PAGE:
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Getting Enough Fiber
Why is fiber important?
Eating a diet high in fiber is thought to help prevent constipation and its related problems. It may lower blood pressure, improve cholesterol levels, and help control blood sugar levels. And it may help you reach and stay at a healthy weight.
What is the recommended daily amount of fiber?
In general, experts recommend that men ages 19 and older try to get 38 grams of fiber a day. Women ages 19 and older should try to get 25 grams a day. If you have questions about how much fiber you need, talk with your doctor or a registered dietitian.
How can you get more fiber?
Increase the amount of fiber in your diet slowly so that your stomach can adjust to the change. Adding too much fiber too quickly may cause stomach upset and gas.
If you need help changing your diet, talk to your doctor or a registered dietitian.
- Choose whole-grain breads and cereals.
- Look for ones that have at least 4 grams of fiber in each serving.
- Buy bread that lists whole wheat (or other whole grains), stone-ground wheat, or cracked wheat as the first ingredients.
- Eat brown rice, bulgur, or millet.
Choose these instead of white rice.
- Eat several servings of fresh fruits and vegetables a day.
Good choices include berries, apples, figs, oranges, pears, prunes, broccoli, brussels sprouts, carrots, corn, peas, and beans.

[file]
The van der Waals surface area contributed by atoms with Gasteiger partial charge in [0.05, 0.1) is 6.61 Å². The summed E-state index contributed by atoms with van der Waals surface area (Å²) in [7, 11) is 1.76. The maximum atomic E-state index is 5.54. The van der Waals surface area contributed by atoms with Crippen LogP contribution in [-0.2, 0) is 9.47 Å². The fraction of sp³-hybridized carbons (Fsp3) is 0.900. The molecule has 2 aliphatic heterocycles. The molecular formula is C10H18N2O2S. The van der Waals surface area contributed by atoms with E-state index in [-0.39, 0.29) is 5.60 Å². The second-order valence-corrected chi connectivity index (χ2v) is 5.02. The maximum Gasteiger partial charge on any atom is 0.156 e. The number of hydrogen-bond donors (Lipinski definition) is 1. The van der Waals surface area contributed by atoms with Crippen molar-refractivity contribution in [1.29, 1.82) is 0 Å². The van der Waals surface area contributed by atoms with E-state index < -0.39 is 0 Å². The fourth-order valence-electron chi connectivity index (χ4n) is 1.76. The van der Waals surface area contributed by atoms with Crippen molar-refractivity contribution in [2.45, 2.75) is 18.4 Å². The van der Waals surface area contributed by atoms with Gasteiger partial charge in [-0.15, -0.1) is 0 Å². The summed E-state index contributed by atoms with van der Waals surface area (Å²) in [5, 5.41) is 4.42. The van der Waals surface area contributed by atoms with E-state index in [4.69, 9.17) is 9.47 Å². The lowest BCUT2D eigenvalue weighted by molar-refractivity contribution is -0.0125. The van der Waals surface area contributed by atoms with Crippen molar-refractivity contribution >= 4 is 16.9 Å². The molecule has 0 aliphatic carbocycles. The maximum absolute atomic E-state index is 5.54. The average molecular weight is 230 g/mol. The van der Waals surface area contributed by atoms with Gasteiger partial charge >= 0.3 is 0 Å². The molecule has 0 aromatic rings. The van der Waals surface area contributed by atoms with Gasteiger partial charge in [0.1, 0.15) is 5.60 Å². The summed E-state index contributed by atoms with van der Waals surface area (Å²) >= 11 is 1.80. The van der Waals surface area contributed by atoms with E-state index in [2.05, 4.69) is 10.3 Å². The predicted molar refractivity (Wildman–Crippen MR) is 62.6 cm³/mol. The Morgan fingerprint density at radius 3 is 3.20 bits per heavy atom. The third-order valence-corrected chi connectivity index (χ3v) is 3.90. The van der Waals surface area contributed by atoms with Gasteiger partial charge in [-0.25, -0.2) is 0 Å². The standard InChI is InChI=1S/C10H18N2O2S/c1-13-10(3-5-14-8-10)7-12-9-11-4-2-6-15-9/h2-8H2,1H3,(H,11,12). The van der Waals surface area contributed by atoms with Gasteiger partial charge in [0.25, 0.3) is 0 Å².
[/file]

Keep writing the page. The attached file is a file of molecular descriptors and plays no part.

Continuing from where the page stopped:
- Eat cooked dry beans and other legumes.
Beans (navy, pinto, black, kidney, lima, white, great northern), split peas, lentils, and chickpeas are good sources of fiber.
- Check labels to find the amount of fiber in packaged foods and fiber supplements.
For example, bran has a lot of fiber. But many bran products, such as muffins and waffles, contain very little bran. Check the labels for the actual fiber content.
- Drink plenty of water every day.
High-fiber diets need lots of water to work properly. If your diet has enough fiber in it, your stools should become softer, larger, and easier to pass.
Some doctors recommend adding bran to your diet to help boost your fiber intake. If you do this, start slowly with 1 teaspoon a day. Gradually increase the amount to several teaspoons a day.
Current as of: May 9, 2022
Author: Healthwise Staff
Kathleen Romito MD - Family Medicine
Rhonda O'Brien MS, RD, CDE - Certified Diabetes Educator
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